Either way, it is the other two areas where Trump comes in as well below replacement level, and a fair-minded assessment of his first year should not ignore those domains.

First, electoral effects. A replacement-level Republican president would suffer a moderate midterm setback, as is typical for a first-term president with the Congress on his/her side. But Trump is set for a deluge right now, with the wave of retirements the canary in the coalmine. On this metric, Trump is well below replacement level. Performance above replacement level would mean that the midterm was only a wash–or even a net positive–for the GOP.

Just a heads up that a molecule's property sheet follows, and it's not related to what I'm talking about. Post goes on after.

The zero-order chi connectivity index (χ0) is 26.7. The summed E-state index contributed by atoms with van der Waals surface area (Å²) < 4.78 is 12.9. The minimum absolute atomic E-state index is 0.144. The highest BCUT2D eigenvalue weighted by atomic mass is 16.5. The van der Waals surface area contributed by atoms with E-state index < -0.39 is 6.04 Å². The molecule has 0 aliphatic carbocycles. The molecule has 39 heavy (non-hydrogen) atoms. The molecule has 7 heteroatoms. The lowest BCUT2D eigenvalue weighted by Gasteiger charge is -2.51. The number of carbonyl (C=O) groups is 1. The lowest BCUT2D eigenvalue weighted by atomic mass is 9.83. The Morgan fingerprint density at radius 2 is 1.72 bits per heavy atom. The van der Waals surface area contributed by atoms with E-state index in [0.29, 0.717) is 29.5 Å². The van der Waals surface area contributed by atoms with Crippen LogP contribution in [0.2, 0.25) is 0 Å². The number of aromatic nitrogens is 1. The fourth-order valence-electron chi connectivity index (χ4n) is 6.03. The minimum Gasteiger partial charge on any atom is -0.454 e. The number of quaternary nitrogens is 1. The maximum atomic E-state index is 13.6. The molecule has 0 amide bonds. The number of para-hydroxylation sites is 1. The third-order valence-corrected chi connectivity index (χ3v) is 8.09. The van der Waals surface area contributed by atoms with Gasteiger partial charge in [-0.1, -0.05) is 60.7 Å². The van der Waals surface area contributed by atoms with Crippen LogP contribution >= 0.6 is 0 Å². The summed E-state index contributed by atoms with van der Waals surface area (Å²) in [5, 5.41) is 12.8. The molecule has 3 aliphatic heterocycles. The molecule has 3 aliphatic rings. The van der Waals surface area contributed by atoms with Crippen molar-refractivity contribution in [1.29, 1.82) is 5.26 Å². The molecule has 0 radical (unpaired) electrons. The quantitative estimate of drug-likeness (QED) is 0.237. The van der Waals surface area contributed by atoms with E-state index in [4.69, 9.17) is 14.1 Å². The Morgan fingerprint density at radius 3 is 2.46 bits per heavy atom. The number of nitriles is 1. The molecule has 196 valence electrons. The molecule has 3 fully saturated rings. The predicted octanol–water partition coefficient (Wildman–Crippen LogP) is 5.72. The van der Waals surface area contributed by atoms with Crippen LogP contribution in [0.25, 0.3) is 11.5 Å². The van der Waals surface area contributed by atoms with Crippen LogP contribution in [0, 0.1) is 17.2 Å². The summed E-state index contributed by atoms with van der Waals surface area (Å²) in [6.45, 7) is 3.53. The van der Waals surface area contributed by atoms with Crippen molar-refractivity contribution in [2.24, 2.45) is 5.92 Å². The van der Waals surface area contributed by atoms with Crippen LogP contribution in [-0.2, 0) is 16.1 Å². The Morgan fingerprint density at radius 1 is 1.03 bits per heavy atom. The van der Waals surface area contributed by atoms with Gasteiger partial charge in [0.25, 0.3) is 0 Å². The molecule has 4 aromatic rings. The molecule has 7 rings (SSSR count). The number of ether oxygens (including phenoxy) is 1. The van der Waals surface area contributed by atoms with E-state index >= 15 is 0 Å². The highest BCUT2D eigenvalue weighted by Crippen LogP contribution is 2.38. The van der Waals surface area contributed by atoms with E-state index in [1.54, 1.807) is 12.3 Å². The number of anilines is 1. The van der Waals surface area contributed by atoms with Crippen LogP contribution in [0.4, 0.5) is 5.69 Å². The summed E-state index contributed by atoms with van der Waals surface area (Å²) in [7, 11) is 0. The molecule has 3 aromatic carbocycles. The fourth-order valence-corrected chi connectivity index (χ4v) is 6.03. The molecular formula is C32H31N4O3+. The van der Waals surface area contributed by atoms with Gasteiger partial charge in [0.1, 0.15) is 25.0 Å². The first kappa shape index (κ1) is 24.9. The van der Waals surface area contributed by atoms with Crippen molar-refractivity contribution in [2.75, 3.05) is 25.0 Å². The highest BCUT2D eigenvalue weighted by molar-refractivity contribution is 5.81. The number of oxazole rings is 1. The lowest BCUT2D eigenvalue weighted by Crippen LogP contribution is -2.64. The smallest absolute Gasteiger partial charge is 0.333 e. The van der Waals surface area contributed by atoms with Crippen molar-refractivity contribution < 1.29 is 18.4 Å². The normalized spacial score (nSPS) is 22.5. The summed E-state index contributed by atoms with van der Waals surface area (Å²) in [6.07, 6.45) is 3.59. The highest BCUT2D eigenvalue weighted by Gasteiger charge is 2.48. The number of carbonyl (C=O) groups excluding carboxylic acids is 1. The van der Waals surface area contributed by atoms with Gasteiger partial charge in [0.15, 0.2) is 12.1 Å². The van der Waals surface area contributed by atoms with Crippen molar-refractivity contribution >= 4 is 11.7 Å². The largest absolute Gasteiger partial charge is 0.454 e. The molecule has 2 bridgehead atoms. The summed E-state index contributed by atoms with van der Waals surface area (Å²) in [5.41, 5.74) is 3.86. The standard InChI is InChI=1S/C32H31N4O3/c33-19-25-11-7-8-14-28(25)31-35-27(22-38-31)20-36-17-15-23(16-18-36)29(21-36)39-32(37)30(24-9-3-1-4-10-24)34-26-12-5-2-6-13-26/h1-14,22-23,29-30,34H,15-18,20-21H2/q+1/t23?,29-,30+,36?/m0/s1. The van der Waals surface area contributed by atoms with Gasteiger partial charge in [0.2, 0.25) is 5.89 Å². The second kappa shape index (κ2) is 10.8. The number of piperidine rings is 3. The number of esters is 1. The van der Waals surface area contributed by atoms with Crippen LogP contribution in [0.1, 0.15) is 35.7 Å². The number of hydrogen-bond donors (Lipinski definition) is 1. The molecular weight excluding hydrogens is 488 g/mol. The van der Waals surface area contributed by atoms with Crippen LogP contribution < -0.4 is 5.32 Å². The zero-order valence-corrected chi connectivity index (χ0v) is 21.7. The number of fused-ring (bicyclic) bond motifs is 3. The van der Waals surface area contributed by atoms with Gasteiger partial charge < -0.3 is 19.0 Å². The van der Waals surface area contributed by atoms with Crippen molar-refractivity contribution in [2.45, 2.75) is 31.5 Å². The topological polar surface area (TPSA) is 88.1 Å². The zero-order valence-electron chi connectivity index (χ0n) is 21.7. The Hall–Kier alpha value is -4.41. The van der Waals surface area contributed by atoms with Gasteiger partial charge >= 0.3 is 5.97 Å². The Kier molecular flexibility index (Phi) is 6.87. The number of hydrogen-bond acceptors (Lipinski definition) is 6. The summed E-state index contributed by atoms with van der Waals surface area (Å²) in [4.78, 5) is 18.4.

This would be worth reevaluating if Republicans end up closing the gap in the midterm election. But surely one must dock Trump points for this for now. Considering the strength of the economy, there’s no reason for Republicans to get crushed in 2018, and yet it looks almost inevitable. Many Trump supporters appear to treat the impending midterm doom as exogenous; it’s just something that will happen, and it shouldn’t be blamed on Trump. But voters are not happy with Trump. His approval ratings are abysmal. That falls on him, not the voters. If the electorate is not wise enough to see through Trump’s foibles and recognize his brilliance and perspicacity, that means you need a different candidate, not a different electorate.